Understanding the Side Effects
Importantly, Dr. Goss stressed, women taking exemestane had no increased risk of serious side effects. "We looked for serious toxicities, but we did not find them," he said. The incidence of osteoporosis, cardiac events, and bone fractures were identical for women taking exemestane and for those taking the placebo. However, women who took exemestane had a small, but not statistically significant increase in menopausal symptoms, such as hot flashes and joint pain.
Overall, approximately 30 percent of participants stopped taking exemestane because of side effects, about 10 percent each year. This is similar to what is seen in clinical practice in women taking an aromatase inhibitor as an adjuvant treatment for early-stage breast cancer.
The data from the MAP.3 trial indicate that exemestane provides another option for risk reduction in the appropriate women, said Dr. Worta McCaskill-Stevens of NCI's Division of Cancer Prevention (DCP). "But when thinking about prevention women ask [about] the duration of use of the drug and [want] a clear understanding of its potential side effects," she cautioned.
Of particular concern is severe joint pain, or arthralgia, whose incidence has been relatively high in women being treated for cancer with aromatase inhibitors.
Several studies, however, have shown that women continued to experience the benefits of treatment after stopping aromatase inhibitors—a phenomenon known as a carry-over effect—and that they have fewer adverse events. The women who participated in MAP.3 will have to be followed to better assess the extent and significance of long-term side effects, especially osteoporosis, she stressed.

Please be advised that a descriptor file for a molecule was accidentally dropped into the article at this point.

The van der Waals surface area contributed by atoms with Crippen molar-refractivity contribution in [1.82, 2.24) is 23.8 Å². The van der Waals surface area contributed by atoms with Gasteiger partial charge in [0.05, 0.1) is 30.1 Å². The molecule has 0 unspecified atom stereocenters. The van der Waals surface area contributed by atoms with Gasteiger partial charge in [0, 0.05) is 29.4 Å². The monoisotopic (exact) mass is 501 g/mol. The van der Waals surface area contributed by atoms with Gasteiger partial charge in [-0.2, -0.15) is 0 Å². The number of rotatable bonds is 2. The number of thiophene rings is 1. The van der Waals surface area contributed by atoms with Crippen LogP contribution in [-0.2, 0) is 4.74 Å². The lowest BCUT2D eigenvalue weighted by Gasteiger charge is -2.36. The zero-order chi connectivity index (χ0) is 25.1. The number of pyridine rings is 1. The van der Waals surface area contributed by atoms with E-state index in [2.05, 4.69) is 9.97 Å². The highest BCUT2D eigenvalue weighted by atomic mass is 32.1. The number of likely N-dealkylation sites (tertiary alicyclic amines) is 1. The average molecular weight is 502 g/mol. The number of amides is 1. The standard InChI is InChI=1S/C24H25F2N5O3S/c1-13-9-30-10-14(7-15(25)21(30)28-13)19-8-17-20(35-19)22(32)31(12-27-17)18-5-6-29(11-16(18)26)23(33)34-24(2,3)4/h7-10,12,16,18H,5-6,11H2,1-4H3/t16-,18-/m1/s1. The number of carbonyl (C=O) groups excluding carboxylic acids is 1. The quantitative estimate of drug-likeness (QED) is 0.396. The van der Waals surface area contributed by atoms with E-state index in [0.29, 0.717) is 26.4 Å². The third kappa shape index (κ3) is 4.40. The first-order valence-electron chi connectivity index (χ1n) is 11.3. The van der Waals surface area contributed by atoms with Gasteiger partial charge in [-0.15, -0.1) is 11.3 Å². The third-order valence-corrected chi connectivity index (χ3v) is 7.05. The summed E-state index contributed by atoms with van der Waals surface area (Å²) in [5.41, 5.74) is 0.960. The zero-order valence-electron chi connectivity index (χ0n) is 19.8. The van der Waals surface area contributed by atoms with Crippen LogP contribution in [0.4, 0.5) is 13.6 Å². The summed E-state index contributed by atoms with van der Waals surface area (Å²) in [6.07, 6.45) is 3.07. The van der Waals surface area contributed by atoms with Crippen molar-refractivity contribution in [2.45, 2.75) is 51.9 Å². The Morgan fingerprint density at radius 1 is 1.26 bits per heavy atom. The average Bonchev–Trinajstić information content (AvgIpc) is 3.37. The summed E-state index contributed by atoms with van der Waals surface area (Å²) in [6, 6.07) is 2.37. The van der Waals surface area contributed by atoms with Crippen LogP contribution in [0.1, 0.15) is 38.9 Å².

Overall, because of the short follow-up in the trial, it's too early to definitively understand the drug's risks, Dr. McCaskill-Stevens added. "We can't say that the adverse events in this group of women will be the same as those seen in women receiving an aromatase inhibitor for treatment," she continued. "That's a different patient population as it relates to assessing benefit and risk."
Dr. Victor Vogel, director of the cancer institute at Geisinger Health System in Danville, PA, who was involved in the tamoxifen and raloxifene prevention trials, called the risk reduction findings with exemestane "very impressive." Many of exemestane's side effects can be prevented and treated with monitoring, he explained.
—Dr. Paul Goss
Even if a woman stops taking exemestane for risk reduction because of side effects, Dr. Goss believes, the effort will have been worthwhile. "We feel comfortable that if a woman takes [exemestane] for 6 months or a year, she's gained benefit," he said.